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Daily Kos: Education data matters when it can be used against teachers, but Michelle Rhee retains Teflon coat

March 2, 2012

Daily Kos: Education data matters when it can be used against teachers, but Michelle Rhee retains Teflon coat.

Great article on the DailyKos site with regard to Michelle Rhee and how a double standard exists with how this woman is treated.  I simply don’t understand the penchant of people to donate money to this woman’s organization, it is stunning to me.

Michelle Rhee

Two stories once again highlight how the supposedly data-driven corporate-style education reform is actually driven by ideology, with no data too shoddy and suspect to be held up against teachers or as a victory for “reform,” and no amount of questionable data enough to sink a champion of “reform” like Michelle Rhee.

The New York Times’ Michael Winerip asks why, with the Office of the Inspector General in the Department of Education “investigating whether Washington school officials cheated to raise test scores during Ms. Rhee’s tenure,” Secretary of Education Arne Duncan would think it appropriate to join a panel also featuring Rhee to discuss, of all things, “the use of education data.”

Mr. Duncan doesn’t think [there’s a problem], according to his spokesman, Justin Hamilton. “It’s irresponsible for a New York Times columnist to presume guilt before we have all the facts,” Mr. Hamilton wrote in an e-mail. “Our inspector general is investigating the cheating issue in D.C. public schools, and we should all let the findings speak for themselves.”

And while the investigation is ongoing, the secretary of education should by all means validate the authority of the person who led the district during the time currently under investigation, declined to order a real investigation on behalf of the district, and has refused to comment ever since, though she’s kept a very high profile all along.

While Rhee is celebrated for a record that was dubious even before evidence of cheating surfaced, New York has released reams of shoddy data evaluating teachers based on test scores, and naming them. It has been widely reported that the data have high margins of error, but teachers nonetheless have been separated into categories—low, below average, average, above average, or high—based on it. Additionally, teachers are rated not just based on the test scores their students received, but in comparison with the scores a model expected the students to receive, so that:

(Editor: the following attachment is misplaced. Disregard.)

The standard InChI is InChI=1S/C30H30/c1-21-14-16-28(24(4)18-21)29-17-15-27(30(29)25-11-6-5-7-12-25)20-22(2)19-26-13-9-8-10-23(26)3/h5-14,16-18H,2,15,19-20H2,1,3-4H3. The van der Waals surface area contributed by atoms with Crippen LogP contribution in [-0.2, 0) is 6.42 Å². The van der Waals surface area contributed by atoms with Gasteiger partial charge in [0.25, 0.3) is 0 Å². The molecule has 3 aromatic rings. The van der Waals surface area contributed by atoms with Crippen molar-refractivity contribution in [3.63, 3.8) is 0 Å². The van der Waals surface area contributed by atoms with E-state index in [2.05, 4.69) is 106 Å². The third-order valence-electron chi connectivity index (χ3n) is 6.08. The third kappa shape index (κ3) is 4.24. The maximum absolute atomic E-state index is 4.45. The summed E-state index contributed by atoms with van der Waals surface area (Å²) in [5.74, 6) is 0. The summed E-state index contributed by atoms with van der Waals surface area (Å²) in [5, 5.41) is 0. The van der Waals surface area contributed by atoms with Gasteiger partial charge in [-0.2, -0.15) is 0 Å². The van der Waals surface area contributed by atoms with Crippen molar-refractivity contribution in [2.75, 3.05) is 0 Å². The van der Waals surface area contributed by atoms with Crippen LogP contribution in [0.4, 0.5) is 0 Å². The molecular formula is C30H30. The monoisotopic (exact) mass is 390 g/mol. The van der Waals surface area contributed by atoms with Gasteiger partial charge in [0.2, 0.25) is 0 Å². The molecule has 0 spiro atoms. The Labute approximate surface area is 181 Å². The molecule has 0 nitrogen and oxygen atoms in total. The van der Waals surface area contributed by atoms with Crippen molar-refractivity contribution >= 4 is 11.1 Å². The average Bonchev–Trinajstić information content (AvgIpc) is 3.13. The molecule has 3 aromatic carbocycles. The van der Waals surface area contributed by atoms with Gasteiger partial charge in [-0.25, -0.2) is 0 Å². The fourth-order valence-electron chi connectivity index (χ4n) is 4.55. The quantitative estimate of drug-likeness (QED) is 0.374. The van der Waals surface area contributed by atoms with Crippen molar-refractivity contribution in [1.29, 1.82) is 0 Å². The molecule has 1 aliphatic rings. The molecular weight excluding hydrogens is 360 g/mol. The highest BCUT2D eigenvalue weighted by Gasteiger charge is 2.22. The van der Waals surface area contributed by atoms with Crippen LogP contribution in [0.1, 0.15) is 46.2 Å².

The data, for example, showed 73 cases in which teachers whose students produced consistently outstanding test scores — at or above the 84th percentile citywide — were nonetheless tagged as below average. The reason? The formula expected even better results, based on the demographics and past performance of the students. […]In one extreme case, the formula assigned an eighth-grade math teacher at the prestigious Anderson School on the Upper West Side the lowest possible rating, a zero, even though her students posted test scores 1.22 standard deviations above the mean — normally good enough to rank in the 89th percentile. Her problem? The formula expected her high-achieving students to be 1.84 standard deviations higher than the average — roughly the 97th percentile.

Finding ways to account for the fact that success means different things for different students is important, but expecting a teacher to achieve the 97th percentile as measured by flawed, imprecise tests is outrageous. Pinning responsibility not just for teaching but for lousy tests, lousy treatment, and structural problems facing students and schools, though, falls in ideological line with the story the corporate reformers want to tell about education, so that data matters. But Michelle Rhee? She’ll keep raking in the big bucks and being chummy with the secretary of education no matter what the data actually says about her.


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